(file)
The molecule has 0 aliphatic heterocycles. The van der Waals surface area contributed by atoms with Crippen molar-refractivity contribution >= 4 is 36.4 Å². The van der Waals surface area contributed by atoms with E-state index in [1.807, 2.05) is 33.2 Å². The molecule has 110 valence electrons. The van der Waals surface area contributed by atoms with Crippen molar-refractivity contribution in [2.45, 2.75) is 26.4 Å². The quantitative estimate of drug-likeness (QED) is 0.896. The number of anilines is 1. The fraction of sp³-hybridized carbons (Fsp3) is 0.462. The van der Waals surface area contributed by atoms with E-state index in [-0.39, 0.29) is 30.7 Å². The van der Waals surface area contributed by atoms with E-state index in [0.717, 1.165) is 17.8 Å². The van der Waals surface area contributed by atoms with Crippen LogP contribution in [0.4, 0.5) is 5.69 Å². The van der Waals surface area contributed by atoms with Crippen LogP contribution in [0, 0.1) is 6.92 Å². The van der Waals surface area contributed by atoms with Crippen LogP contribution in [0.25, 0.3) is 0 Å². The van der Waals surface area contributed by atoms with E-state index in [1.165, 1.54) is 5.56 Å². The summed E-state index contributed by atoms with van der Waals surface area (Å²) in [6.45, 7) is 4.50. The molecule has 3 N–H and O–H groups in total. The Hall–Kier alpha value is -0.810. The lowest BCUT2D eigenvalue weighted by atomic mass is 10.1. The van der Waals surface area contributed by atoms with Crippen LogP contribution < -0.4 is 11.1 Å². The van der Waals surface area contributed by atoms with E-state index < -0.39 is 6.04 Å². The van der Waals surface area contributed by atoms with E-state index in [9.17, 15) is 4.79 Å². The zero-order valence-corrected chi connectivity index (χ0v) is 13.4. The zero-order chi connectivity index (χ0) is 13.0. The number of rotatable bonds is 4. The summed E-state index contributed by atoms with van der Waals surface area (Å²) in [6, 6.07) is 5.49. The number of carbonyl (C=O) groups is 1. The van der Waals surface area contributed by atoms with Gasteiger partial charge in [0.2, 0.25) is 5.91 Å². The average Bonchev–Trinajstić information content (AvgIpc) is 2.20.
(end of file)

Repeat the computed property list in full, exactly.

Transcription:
The molecule has 0 aliphatic heterocycles. The van der Waals surface area contributed by atoms with Crippen molar-refractivity contribution >= 4 is 36.4 Å². The van der Waals surface area contributed by atoms with E-state index in [1.807, 2.05) is 33.2 Å². The molecule has 110 valence electrons. The van der Waals surface area contributed by atoms with Crippen molar-refractivity contribution in [2.45, 2.75) is 26.4 Å². The quantitative estimate of drug-likeness (QED) is 0.896. The number of anilines is 1. The fraction of sp³-hybridized carbons (Fsp3) is 0.462. The van der Waals surface area contributed by atoms with E-state index in [-0.39, 0.29) is 30.7 Å². The van der Waals surface area contributed by atoms with E-state index in [0.717, 1.165) is 17.8 Å². The van der Waals surface area contributed by atoms with Crippen LogP contribution in [0.4, 0.5) is 5.69 Å². The van der Waals surface area contributed by atoms with Crippen LogP contribution in [0, 0.1) is 6.92 Å². The van der Waals surface area contributed by atoms with Crippen LogP contribution in [0.25, 0.3) is 0 Å². The van der Waals surface area contributed by atoms with E-state index in [1.165, 1.54) is 5.56 Å². The summed E-state index contributed by atoms with van der Waals surface area (Å²) in [6.45, 7) is 4.50. The molecule has 3 N–H and O–H groups in total. The Hall–Kier alpha value is -0.810. The lowest BCUT2D eigenvalue weighted by atomic mass is 10.1. The van der Waals surface area contributed by atoms with Crippen LogP contribution < -0.4 is 11.1 Å². The van der Waals surface area contributed by atoms with E-state index < -0.39 is 6.04 Å². The van der Waals surface area contributed by atoms with E-state index in [9.17, 15) is 4.79 Å². The zero-order valence-corrected chi connectivity index (χ0v) is 13.4. The zero-order chi connectivity index (χ0) is 13.0. The number of rotatable bonds is 4. The summed E-state index contributed by atoms with van der Waals surface area (Å²) in [6, 6.07) is 5.49. The number of carbonyl (C=O) groups is 1. The van der Waals surface area contributed by atoms with Gasteiger partial charge in [0.2, 0.25) is 5.91 Å². The average Bonchev–Trinajstić information content (AvgIpc) is 2.20.